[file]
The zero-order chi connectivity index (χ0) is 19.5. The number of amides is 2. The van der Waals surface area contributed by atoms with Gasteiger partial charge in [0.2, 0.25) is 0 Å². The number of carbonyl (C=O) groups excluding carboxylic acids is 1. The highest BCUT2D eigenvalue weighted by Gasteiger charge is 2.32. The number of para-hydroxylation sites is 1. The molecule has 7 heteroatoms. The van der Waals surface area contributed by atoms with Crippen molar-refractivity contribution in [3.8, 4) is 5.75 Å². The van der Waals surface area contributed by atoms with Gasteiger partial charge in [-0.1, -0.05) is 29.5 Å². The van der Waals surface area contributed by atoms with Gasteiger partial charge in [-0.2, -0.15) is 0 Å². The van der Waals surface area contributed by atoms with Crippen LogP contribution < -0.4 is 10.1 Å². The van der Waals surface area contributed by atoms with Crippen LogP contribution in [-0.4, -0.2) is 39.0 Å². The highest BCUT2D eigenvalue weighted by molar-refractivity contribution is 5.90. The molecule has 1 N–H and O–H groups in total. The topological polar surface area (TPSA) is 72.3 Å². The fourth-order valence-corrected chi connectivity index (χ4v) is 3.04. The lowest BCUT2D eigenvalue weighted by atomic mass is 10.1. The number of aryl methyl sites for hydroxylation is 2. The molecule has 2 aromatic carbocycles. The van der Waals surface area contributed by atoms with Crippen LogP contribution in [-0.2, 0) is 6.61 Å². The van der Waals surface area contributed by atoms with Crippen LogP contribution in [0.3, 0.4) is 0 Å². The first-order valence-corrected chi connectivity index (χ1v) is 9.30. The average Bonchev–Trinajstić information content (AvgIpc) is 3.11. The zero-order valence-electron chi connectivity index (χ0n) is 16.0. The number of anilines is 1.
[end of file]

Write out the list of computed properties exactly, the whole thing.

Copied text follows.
The zero-order chi connectivity index (χ0) is 19.5. The number of amides is 2. The van der Waals surface area contributed by atoms with Gasteiger partial charge in [0.2, 0.25) is 0 Å². The number of carbonyl (C=O) groups excluding carboxylic acids is 1. The highest BCUT2D eigenvalue weighted by Gasteiger charge is 2.32. The number of para-hydroxylation sites is 1. The molecule has 7 heteroatoms. The van der Waals surface area contributed by atoms with Crippen molar-refractivity contribution in [3.8, 4) is 5.75 Å². The van der Waals surface area contributed by atoms with Gasteiger partial charge in [-0.1, -0.05) is 29.5 Å². The van der Waals surface area contributed by atoms with Gasteiger partial charge in [-0.2, -0.15) is 0 Å². The van der Waals surface area contributed by atoms with Crippen LogP contribution < -0.4 is 10.1 Å². The van der Waals surface area contributed by atoms with Crippen LogP contribution in [-0.4, -0.2) is 39.0 Å². The highest BCUT2D eigenvalue weighted by molar-refractivity contribution is 5.90. The molecule has 1 N–H and O–H groups in total. The topological polar surface area (TPSA) is 72.3 Å². The fourth-order valence-corrected chi connectivity index (χ4v) is 3.04. The lowest BCUT2D eigenvalue weighted by atomic mass is 10.1. The number of aryl methyl sites for hydroxylation is 2. The molecule has 2 aromatic carbocycles. The van der Waals surface area contributed by atoms with Crippen LogP contribution in [-0.2, 0) is 6.61 Å². The van der Waals surface area contributed by atoms with Crippen LogP contribution in [0.3, 0.4) is 0 Å². The first-order valence-corrected chi connectivity index (χ1v) is 9.30. The average Bonchev–Trinajstić information content (AvgIpc) is 3.11. The zero-order valence-electron chi connectivity index (χ0n) is 16.0. The number of anilines is 1.